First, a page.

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IMF cuts India’s GDP growth forecast to 9.5% for FY22

This forecast for 2021-22 is lower than the 12.5% growth in GDP that IMF had projected in April before the second wave took a grip.

The International Monetary Fund (IMF) on Tuesday cut its economic growth forecast for India to 9.5% for the fiscal year to March 31, 2022 as the onset of a severe second COVID-19 wave cut into recovery momentum.

This forecast for 2021-22 is lower than the 12.5% growth in GDP that IMF had projected in April before the second wave took a grip.

For 2022-23, IMF expects economic growth of 8.5%, larger than the 6.9% it had projected in April.

“Growth prospects in India have been downgraded following the severe second COVID wave during March-May and expected slow recovery in confidence from that setback,” IMF said in its latest World Economic Outlook (WEO).

India’s economy is gradually recovering from a deep contraction in the fiscal year ended March 31, 2021 (7.3%) and a subsequent severe second wave of COVID-19.

IMF joins a host of global and domestic agencies which have cut India’s growth estimates for the current fiscal. Last month, S&P Global Ratings projected a 9.5 % GDP growth in the current fiscal and 7.8 % in 2022-23.

While World Bank sees GDP growth at 8.3 % from April 2021 to March 2022, the Asian Development Bank (ADB) last week downgraded India’s economic growth forecast to 10 % from 11 % estimated in April.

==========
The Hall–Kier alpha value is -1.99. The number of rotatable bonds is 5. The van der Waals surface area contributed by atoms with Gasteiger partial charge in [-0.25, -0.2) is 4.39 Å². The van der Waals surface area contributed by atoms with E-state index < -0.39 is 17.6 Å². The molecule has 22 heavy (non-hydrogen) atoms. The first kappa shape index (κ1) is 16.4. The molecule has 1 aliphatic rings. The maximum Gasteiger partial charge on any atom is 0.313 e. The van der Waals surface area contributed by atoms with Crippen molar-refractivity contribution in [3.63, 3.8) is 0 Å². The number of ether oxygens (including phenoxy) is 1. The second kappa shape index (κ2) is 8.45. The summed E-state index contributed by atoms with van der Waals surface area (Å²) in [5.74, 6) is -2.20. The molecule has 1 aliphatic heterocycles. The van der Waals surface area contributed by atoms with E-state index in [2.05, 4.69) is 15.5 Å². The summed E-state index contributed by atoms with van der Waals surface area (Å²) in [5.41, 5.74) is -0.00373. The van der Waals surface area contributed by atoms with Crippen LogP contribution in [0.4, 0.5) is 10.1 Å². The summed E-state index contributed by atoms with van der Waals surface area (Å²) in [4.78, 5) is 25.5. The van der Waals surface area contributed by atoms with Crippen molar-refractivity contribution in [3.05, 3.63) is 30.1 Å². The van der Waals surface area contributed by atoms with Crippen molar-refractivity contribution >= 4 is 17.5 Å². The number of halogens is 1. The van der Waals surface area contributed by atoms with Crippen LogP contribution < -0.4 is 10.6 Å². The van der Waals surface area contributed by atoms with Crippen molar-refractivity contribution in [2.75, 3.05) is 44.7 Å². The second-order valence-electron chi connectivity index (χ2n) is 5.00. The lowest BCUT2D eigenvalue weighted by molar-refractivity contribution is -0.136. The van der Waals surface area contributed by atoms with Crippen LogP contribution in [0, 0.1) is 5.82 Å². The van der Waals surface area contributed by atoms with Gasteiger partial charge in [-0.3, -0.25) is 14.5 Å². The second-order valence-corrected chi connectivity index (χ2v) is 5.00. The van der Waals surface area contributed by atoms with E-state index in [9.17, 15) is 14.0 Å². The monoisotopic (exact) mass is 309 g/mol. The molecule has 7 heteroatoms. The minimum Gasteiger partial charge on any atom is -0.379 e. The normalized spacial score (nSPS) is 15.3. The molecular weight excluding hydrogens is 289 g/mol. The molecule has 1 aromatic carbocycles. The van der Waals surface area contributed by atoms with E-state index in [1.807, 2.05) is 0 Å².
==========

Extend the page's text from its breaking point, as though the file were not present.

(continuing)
Another US-based rating agency Moody’s has projected India clocking 9.3 % growth in the current fiscal ending March 2022. For 2021 calendar year, Moody’s has cut the growth estimate sharply to 9.6 %.

The GDP, which shrank from $2.87 trillion in 2019-20 to $2.66 trillion in the following year, is estimated to reach around $4 trillion in 2024-25.

Overall, the global economy is projected to grow 6 % in 2021 and 4.9 % in 2022. The 2021 global growth forecast is unchanged from the April 2021 WEO, but with offsetting revisions, the report said.

“The global economic recovery continues, but with a widening gap between advanced economies and many emerging markets and developing economies.

“Our latest global growth forecast of 6% for 2021 is unchanged from the previous outlook, but the composition has changed,” IMF’s Chief Economist Gita Gopinath said in a blog post released along with the WEO.

Ms Gopinath said IMF estimates the pandemic has reduced per capita incomes in advanced economies by 2.8 %, relative to pre-pandemic trends over 2020-2022, compared with an annual per capita loss of 6.3 % a year for emerging market and developing economies (excluding China).

“These revisions reflect important extent differences in pandemic developments as the delta variant takes over. Close to 40% of the population in advanced economies has been fully vaccinated, compared with 11% in emerging market economies, and a tiny fraction in low-income developing countries,” she wrote.

“Faster-than expected vaccination rates and return to normalcy have led to upgrades, while lack of access to vaccines and renewed waves of COVID-19 cases in some countries, notably India, have led to downgrades,” Ms Gopinath added.

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